I'm sure most of you have seen gorgeously decorated buildings like the pic below in front of every station or along every wide road if you have travelled to Japan. This article today is about Pachinko, an infamous gamble that Japanese newspapers or massmedia never report but is responsible for $300 billion underground industry.
Pachinko is the only illegal gamble you won't be arrested with, and it's widespread since the end of WWII. It's a very simple game. You enter the building, buy metal balls which you call "pachinko", flick them with a lever, and drop the flying balls in jackpots. Yes, it's a pinball machine. The actual style is a miniature and upright one. One pachinko parlor shop have more than 100 of machines. The only difference from pinball mahines is that you can retrieve more balls and afterwards change them into cash. Of course you can make your life only if you are very good at it, and indeed, there are those ones.
The lure of this game is outstanding enough to cause tragic accidents where babies are died of heat stroke in the car while their parents are carried away in pachinko parlors. Leaving babies for only 10 minutes is already dangerous! These days those parents tend to be sentenced to a heavy punishment for what they have done. These cases have been seen many times since I was small. It's not rare. Plus it's a waste of money and time.
Aside from most of Japanese anxiety on the prevail of this infamous gamble, the industy has grown to achieve $300 billion dollars. FYI, the medical industry is comparable, $300 billion, and car industry holds $410 billion dollars in Japan (as of 2006). Pachinko industry is a gigantic industry you never thought to be. For example, consider a man spending $100 for 30 minutes game and he played 2 hours. He would lose $400 if in bad luck. Of course he can win $2000 a day, but rarely happens. Those who line up to the door of the parlors in the morning before its open to get a good seat for so-called easy machines NEVER get surplus statistically.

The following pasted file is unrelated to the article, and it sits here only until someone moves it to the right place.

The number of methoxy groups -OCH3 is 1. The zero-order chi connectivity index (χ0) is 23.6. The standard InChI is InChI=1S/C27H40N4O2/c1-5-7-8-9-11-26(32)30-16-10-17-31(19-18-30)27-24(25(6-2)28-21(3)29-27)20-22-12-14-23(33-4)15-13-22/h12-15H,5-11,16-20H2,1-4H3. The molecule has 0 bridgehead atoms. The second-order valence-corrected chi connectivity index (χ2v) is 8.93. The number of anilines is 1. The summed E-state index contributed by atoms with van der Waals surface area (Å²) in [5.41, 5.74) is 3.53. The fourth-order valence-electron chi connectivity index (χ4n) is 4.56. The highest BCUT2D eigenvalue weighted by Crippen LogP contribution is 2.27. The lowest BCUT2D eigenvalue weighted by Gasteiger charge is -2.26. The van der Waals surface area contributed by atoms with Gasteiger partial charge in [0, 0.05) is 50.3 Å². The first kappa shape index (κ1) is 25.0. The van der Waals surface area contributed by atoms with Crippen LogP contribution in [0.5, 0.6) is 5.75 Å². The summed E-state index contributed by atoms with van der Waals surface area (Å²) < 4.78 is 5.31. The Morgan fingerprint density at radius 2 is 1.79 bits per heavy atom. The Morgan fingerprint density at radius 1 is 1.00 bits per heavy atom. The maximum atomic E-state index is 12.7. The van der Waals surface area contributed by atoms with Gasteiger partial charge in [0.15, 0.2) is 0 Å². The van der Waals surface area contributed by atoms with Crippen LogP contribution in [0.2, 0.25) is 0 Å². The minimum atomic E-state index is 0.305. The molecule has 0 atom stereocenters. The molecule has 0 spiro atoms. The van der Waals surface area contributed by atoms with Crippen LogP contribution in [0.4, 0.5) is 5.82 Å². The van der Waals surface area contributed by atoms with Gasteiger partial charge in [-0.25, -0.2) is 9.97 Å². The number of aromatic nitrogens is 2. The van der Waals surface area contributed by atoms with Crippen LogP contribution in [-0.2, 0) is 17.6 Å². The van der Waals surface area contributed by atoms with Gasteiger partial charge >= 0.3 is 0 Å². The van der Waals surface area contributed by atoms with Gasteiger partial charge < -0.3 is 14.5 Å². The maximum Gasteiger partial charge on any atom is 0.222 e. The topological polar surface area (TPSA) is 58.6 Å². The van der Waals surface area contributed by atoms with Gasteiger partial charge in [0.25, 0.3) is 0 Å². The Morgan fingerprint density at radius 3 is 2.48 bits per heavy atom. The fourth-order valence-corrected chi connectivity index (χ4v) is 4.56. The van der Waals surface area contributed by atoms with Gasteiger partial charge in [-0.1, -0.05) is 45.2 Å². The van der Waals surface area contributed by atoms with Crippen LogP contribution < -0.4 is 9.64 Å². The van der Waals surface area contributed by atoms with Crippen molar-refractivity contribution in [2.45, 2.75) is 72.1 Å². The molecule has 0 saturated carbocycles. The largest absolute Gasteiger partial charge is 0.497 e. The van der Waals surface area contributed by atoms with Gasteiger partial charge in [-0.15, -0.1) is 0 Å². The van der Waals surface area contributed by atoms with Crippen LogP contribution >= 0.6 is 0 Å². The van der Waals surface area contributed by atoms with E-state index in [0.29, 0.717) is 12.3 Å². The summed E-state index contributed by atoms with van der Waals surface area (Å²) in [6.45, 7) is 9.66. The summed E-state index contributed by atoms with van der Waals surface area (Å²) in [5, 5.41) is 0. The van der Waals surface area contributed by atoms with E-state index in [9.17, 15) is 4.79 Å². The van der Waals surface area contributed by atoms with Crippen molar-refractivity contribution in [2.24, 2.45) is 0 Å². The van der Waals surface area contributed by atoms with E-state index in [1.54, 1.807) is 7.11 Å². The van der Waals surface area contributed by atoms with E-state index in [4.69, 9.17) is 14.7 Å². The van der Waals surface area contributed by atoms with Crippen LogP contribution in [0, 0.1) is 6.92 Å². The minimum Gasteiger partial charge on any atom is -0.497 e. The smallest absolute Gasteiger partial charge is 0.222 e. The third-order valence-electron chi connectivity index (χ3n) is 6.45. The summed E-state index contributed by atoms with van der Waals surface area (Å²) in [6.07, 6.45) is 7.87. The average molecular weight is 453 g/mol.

Then why don't massmedia report this fact and alert people? Actually, I personally haven't seen ANY articles or programs that invoke discussion on the pros and cons of pachinko. If nothing is coming out of massmedia, there's a taboo inside it. That's the theme of my blog. In this case as well, the mastermind is zainichi again! In case of pachinko, the structure of the collusion looks to me enigmatic, a manifold among police, zainichi, politicians, North Korea, and mass media.
Finally I found a TV program that barely penetrate the kernel of pachinko industry. "Move" from TV asahi reported that this industyr consists of 50% South Korean owners, 30 to 40% North Korean owners, and 10% Japanese owners.
There was a valuable interview with a president, Han Chang-Woo (韓 昌祐) of the biggest pachinko chain shops "Maruhan". He was ranked 584th among world richest people according to Forbs in 2006. The interview is uploaded to Youtube but held in Japanese, so I'll briefly summarize his speech. His brother, a brick maker, smuggled him into Japan in 1945 just after WWWII because their life was economically hard to continue. He graudated Hosei University in Tokyo, but at that time (1952) the economy in Japan was not in a favorable situation even for Japanese student who graduated from university. He lived from hand to mouth even after graduation. Finally he met pachinko industry and got inclined to enlarge this business. In his interview, he defines pachinko industry as "discriminative occupation". Since no banks were willing to lend money to Zainichi Korean, people like him had to take a job like pachinko that handles money as close as possible.
The US must not have overlooked this loophole for North Korea's money. The problem of pachinko industry was reported to sanate by Larry M. Wortzel, Ph.D. from The Kathryn and Shelby Cullom Davis Institute in 2003. It goes:
Japan’s 18,000 Pachinko gambling parlors, some 30 percent of which are owned by ethnic North Koreans, bring in annual sales of $280 billion a year. Some of this money is also funneled into North Korea, although Japan is now tightening up on that practice.
LA times also points out the connection to North Korea in Decdmber 2006.